According to behaviorists, only the brain exists, and mind is merely an “off-shoot” of it (i.e., mind is an “epiphenomenon”—a concept discussed below). In the discipline of behaviorism, “mind has no independent existence, and the question of the origin of mind is entirely secondary to the question of the origin and nature of brain tissue” (Custance, 1980, p. 21).

But such a position presents its own set of problems. Writing under the title of “Consciousness” for The Encyclopaedia of Ignorance, Richard Gregory discussed some of them.

One can well imagine that the physical state of lack of food is monitored, and signaled to brain regions which activates food-seeking behaviour; and we might describe this in an animal, or another person, to include a sensation like our feeling of hunger. It is more difficult to conceive a physiological state for shame, or guilt, or pride.... The issue is important. It raises the question of how physiology is related to psychology, and whether consciousness can be affected or controlled apart from physiological changes (1977, pp. 278-279, emp. added).

Behaviorism has fallen onto hard times of late—and for a number of good reasons, among which are the ones summarized below by Beloff, who referred to behaviorism as “methodologically misleading, philosophically false, and ideologically pernicious.” And that was the kindest thing he had to say! Read on.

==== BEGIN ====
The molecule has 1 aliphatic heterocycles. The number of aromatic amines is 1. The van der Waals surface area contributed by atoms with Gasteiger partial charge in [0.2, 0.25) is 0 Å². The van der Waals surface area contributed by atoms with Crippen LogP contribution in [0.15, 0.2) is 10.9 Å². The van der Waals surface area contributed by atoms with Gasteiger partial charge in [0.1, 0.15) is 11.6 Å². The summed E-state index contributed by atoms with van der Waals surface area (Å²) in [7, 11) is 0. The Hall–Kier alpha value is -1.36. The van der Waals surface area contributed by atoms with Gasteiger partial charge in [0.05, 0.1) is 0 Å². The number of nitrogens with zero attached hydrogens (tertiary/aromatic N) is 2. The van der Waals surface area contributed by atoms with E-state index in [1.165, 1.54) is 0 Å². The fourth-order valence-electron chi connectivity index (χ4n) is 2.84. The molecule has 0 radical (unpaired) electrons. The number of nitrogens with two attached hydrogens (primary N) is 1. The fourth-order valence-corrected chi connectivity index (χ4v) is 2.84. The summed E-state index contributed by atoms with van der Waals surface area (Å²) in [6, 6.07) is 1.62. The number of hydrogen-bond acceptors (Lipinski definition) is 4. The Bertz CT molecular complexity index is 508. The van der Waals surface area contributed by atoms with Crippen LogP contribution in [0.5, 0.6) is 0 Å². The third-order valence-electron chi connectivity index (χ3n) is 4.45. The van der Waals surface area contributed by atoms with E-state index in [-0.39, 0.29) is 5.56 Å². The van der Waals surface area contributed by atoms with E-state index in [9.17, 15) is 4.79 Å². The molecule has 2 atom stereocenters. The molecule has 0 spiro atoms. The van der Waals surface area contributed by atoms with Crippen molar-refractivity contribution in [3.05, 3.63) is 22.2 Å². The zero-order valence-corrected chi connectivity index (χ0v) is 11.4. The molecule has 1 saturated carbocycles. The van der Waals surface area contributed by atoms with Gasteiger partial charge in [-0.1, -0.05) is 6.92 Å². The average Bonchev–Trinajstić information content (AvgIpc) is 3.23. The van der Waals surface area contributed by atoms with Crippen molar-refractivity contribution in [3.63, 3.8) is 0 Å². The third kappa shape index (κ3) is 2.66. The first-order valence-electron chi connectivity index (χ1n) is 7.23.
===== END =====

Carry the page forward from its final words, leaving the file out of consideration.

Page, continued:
My first charge against Behaviourism is that it commits what Aldous Huxley once called “The Original Sin of the Intellect: Oversimplification.” ...Secondly, I regard behaviourism as incompatible with any genuine morality.... Our conclusions were that it was methodologically misleading, philosophically false and ideologically pernicious. But in the end, perhaps its most glaring fault is simply a certain unmistakable silliness which qualifies it, surely, as one of the oddest intellectual aberrations of the twentieth century (1962, pp. 47,48,49, italics in orig., emp. added).

In his 1994 book, How the Self Controls Its Brain, Sir John Eccles threw down the gauntlet in what he termed a “challenge to all materialists” (p. x). He expressed sharp criticism of, among others, Francis Crick and his collaborator, Christof Koch, when he referred to their work as “science fiction of a blatant kind” (p. 30). But he reserved his harshest criticism for Daniel Dennett’s brand of radical materialism when he referred to functionalism as an “impoverished and empty theory” (p. 33). Why characterize functionalism in such terminology? To use John Searle’s uncompromising words: “...the deeper objection can be put quite simply: the theory has left out the mind” (as quoted in Zeman, 2001, 124:1283, emp. added).